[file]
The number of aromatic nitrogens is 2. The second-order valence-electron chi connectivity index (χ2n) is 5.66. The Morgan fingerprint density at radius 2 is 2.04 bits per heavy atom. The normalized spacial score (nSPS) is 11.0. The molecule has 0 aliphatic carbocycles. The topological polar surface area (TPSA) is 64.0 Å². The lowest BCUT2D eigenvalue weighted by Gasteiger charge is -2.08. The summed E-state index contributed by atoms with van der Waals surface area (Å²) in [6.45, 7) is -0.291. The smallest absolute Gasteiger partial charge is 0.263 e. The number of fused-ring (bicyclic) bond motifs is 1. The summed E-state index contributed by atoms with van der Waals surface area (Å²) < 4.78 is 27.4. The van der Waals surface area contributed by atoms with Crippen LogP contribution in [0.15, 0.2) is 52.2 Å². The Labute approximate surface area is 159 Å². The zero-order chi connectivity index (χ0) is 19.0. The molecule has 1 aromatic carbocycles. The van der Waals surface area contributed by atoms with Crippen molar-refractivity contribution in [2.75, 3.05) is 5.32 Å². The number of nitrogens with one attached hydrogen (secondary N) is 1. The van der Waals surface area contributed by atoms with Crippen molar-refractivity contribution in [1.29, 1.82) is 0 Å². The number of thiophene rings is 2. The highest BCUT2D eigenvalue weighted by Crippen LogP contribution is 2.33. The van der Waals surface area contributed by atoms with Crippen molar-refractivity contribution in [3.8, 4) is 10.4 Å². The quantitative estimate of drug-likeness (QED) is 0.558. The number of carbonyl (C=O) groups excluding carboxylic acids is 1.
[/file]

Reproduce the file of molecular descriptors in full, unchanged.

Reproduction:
The number of aromatic nitrogens is 2. The second-order valence-electron chi connectivity index (χ2n) is 5.66. The Morgan fingerprint density at radius 2 is 2.04 bits per heavy atom. The normalized spacial score (nSPS) is 11.0. The molecule has 0 aliphatic carbocycles. The topological polar surface area (TPSA) is 64.0 Å². The lowest BCUT2D eigenvalue weighted by Gasteiger charge is -2.08. The summed E-state index contributed by atoms with van der Waals surface area (Å²) in [6.45, 7) is -0.291. The smallest absolute Gasteiger partial charge is 0.263 e. The number of fused-ring (bicyclic) bond motifs is 1. The summed E-state index contributed by atoms with van der Waals surface area (Å²) < 4.78 is 27.4. The van der Waals surface area contributed by atoms with Crippen LogP contribution in [0.15, 0.2) is 52.2 Å². The Labute approximate surface area is 159 Å². The zero-order chi connectivity index (χ0) is 19.0. The molecule has 1 aromatic carbocycles. The van der Waals surface area contributed by atoms with Crippen molar-refractivity contribution in [2.75, 3.05) is 5.32 Å². The number of nitrogens with one attached hydrogen (secondary N) is 1. The van der Waals surface area contributed by atoms with Crippen molar-refractivity contribution in [1.29, 1.82) is 0 Å². The number of thiophene rings is 2. The highest BCUT2D eigenvalue weighted by Crippen LogP contribution is 2.33. The van der Waals surface area contributed by atoms with Crippen molar-refractivity contribution in [3.8, 4) is 10.4 Å². The quantitative estimate of drug-likeness (QED) is 0.558. The number of carbonyl (C=O) groups excluding carboxylic acids is 1.